Sustainability Studies, BA
Offered in: Chicago
Roosevelt University’s Sustainability Studies (SUST) program is an interdisciplinary and environmentally-focused undergraduate degree, with major and minor options. Founded in 2010, it is the first such sustainability-themed bachelor’s degree program in the Chicago area. Its overall goals include:
- Engaging students in the pressing public policy concerns surrounding consumption, energy usage, and viable economic growth.
- Fostering students’ environmental literacy using rigorous, scholarly-based research in the natural sciences, social sciences, and humanities.
- Exploring social justice issues on a range of fronts, including environmental justice, resource allocation, urban development, and social equity.
- Positioning Roosevelt University as a leader in sustainability education, particularly in relation to social justice and sustainable urban development.
Students graduating with a major in Sustainability Studies will have an interdisciplinary understanding of the varied dimensions of sustainability, both from a local and global perspective; will be fluent in articulating how sustainability issues relate to a matter of the environment, the economy, and social equity; and will demonstrate proficiency in critical thinking, reading, writing, and research skills. More specifically, students will learn how to:
- Identify and explain the central sustainability problems of the 21st century in multiple arenas, including energy, transportation, food production, waste management, water availability, conservation, and general consumption.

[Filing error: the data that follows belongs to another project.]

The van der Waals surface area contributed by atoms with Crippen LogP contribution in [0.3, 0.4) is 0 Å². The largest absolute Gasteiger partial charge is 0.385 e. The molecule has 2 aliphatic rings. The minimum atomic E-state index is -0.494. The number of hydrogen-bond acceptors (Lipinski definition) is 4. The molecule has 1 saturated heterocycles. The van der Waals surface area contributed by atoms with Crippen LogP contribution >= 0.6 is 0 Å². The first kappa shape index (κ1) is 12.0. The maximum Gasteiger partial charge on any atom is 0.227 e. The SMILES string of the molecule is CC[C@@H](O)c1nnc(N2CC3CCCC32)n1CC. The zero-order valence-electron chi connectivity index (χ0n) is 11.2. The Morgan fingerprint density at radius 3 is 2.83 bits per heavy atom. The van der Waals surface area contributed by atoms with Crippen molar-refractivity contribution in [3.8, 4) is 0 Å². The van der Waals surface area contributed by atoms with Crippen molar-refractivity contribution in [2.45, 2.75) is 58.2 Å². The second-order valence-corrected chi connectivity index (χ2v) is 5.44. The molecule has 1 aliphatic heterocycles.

- Draw on a foundation of scientific, environmental, and quantitative literacy in order to understand and assess the science behind major sustainability problems, such as climate change, loss of biodiversity, and the threats to natural resources.
- Apply the scientific method and quantitative literacy skills to the study of natural and social ecosystems.
- Recognize the local, national, and global social justice implications of resource allocation, food production, energy consumption, and waste production.
- Understand the political processes and policy actors central to progress in sustainability.
- Understand the importance of leadership as central to social change and technical innovation with respect to creating more sustainable communities.
- Apply knowledge about sustainability to their areas of personal interest and/or work professions.
The overall requirements for the BA in Sustainability Studies include seven core Sustainability courses, one Sustainability elective, two relevant electives in an appropriate subject area, an 18-credit hour functional area (which may also be a minor) in a related discipline or interdisciplinary area, selected general education courses, and general electives. Grades of C- or higher are required in all major courses.
Core requirements: ENG 101 COMPOSITION I: CRITICAL READING & WRITING is a pre-requisite for all 200-level SUST courses; the university writing requirement is a pre-requisite for all 300-level SUST courses.